Paul McCarthy's installation piece, "The Garden", actually depicts human-scale animatronic life-size puppet figures simulating various sexual 'activities' w/ sundry sculpted objects-in-nature, including a long-sleeve-shirted man (puppet) sans trousers, or underwear, literally 'tapping' a large coniferous tree trunk........... and not for maple syrup. I could throw in a 'woodie' joke here, but it would be far too easy........ and lame. HA!

Frankly, after seeing a video of this weird McCarthy 'performance' piece, i never did look at Aunt Jemima's maple syrup w/ quite the same anticipatory ardor.

Triple stack of the buttermilk w/ bananas and walnuts, and please, hold the maple syrup. HA!

Apologies, if I weirded out some of you folks w/ my slightly graphic description of that 'performance' piece. As they say, one man's art might be another man's garbage.


P.S.: ------ Prof. McI., maybe you weren't "talking about traveling to Pennsylvania", but rather traveling-the-Appalachian-Trail' a la that deceitful philanderer, the disgraced former governor of South Carolina, Mark Sanford? Don't cry for me Argentina. HA!

It's sufficient to excise "tap" for not being precise, catchy or clever when many other words will convey the meaning and are designed to do so.
Still, "bad writing" isn't enough to sway most people, and these arguments are most welcome.

P.S. I've also sometimes neglected to change "tap," but I'll surely have this in mind next time I see ti.

the first place i ever heard the vulgar sense of "tap" was the 1993 movie "fear of a black hat" (a hip-hop knockoff of "this is spinal tap"), in a music video for a song that makes liberal use of it in the chorus.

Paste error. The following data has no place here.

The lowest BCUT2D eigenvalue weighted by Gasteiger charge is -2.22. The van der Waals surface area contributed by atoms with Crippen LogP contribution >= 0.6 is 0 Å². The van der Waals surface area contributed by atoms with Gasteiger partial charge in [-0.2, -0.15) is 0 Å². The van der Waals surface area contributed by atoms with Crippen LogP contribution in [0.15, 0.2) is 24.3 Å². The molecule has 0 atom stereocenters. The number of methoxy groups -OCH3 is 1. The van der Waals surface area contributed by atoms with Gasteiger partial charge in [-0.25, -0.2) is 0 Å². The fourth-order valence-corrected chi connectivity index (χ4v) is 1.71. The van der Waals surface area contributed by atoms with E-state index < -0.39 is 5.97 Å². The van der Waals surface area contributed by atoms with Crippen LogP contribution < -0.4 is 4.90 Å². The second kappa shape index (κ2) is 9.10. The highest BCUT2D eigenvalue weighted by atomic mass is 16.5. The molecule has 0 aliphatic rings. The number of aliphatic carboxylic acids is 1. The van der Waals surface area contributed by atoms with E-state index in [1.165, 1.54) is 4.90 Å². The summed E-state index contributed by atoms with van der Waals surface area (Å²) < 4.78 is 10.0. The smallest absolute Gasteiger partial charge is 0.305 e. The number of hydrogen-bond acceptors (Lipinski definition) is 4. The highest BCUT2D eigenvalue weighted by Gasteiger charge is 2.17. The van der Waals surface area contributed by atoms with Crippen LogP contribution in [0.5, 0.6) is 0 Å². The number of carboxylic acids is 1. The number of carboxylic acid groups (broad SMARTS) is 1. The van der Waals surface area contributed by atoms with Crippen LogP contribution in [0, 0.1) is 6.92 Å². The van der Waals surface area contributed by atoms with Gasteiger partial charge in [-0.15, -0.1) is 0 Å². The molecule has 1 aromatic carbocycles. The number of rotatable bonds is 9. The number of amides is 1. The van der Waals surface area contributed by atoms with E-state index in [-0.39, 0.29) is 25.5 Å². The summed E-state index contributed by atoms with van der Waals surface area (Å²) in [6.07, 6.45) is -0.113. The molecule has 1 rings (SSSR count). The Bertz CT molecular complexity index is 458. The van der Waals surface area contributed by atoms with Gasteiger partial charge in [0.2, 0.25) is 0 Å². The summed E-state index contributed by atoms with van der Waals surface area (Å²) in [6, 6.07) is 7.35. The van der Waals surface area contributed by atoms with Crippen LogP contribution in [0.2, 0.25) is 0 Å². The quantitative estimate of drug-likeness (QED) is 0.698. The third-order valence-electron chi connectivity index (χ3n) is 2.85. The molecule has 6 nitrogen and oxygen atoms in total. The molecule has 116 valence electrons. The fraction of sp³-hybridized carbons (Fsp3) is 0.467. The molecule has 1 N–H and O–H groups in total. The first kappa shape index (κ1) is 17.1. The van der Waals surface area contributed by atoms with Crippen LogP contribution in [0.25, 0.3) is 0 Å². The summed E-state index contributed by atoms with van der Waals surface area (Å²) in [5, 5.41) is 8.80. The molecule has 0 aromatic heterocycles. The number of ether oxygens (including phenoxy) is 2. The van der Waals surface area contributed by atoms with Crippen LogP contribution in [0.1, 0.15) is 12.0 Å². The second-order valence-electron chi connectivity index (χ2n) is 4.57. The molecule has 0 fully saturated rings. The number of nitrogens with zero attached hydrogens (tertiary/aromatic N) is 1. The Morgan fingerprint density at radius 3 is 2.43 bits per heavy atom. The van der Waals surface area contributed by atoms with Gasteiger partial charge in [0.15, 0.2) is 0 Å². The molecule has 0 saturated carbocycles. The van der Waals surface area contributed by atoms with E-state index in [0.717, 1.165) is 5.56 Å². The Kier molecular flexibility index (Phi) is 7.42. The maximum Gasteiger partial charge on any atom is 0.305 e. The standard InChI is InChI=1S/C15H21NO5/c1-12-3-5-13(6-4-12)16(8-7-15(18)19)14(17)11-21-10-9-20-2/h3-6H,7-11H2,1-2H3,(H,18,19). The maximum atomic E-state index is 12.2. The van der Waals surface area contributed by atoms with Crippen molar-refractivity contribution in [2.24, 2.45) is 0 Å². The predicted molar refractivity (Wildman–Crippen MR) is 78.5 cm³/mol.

i would imagine that this sense of the word predates the movie, but the video certainly takes pains to utilize the tapping of a keg as a visual metaphor, and i've always believed that the filmmakers were more likely to be aware of the word's true etymology than i was.

i also feel obligated to point out that "taps" is narrower than "chooses," "names" or "picks." that distinction alone makes it apropos in a number of display-copy situations.

I'd never heard of "tap" used as the verb to select for office, nor have I heard it in the vulgar sense. But this does remind me that I have noticed "pick" appearing in British English as the noun meaning a selection for office. I'm usually wrong about this sort of thing, but I think we used to say "choice". We do have "pick" as a noun, but normally in set phrases like "take your pick" or "pick of the bunch". I suspect we were infected with your sense of "pick" while reading all the hoohah about who would be Obama's pick for Secretary of State, and it then emerged in British media when Cameron formed his coalition Cabinet.

My exposure to adolescent vulgarity has, happily, declined almost to zero, so it may well be that tap is word of the day on British streets. I shall try not to listen.

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About John McIntyre
John McIntyre, mild-mannered editor for a great metropolitan newspaper, has fussed over writers’ work, to sporadic expressions of gratitude, for thirty years. He is The Sun’s night content production manager and former head of its copy desk. He also teaches editing at Loyola University Maryland. A former president of the American Copy Editors Society, a native of Kentucky, a graduate of Michigan State and Syracuse, and a moderate prescriptivist, he writes about language, journalism, and arbitrarily chosen topics. If you are inspired by a spirit of contradiction, comment on the posts or write to him at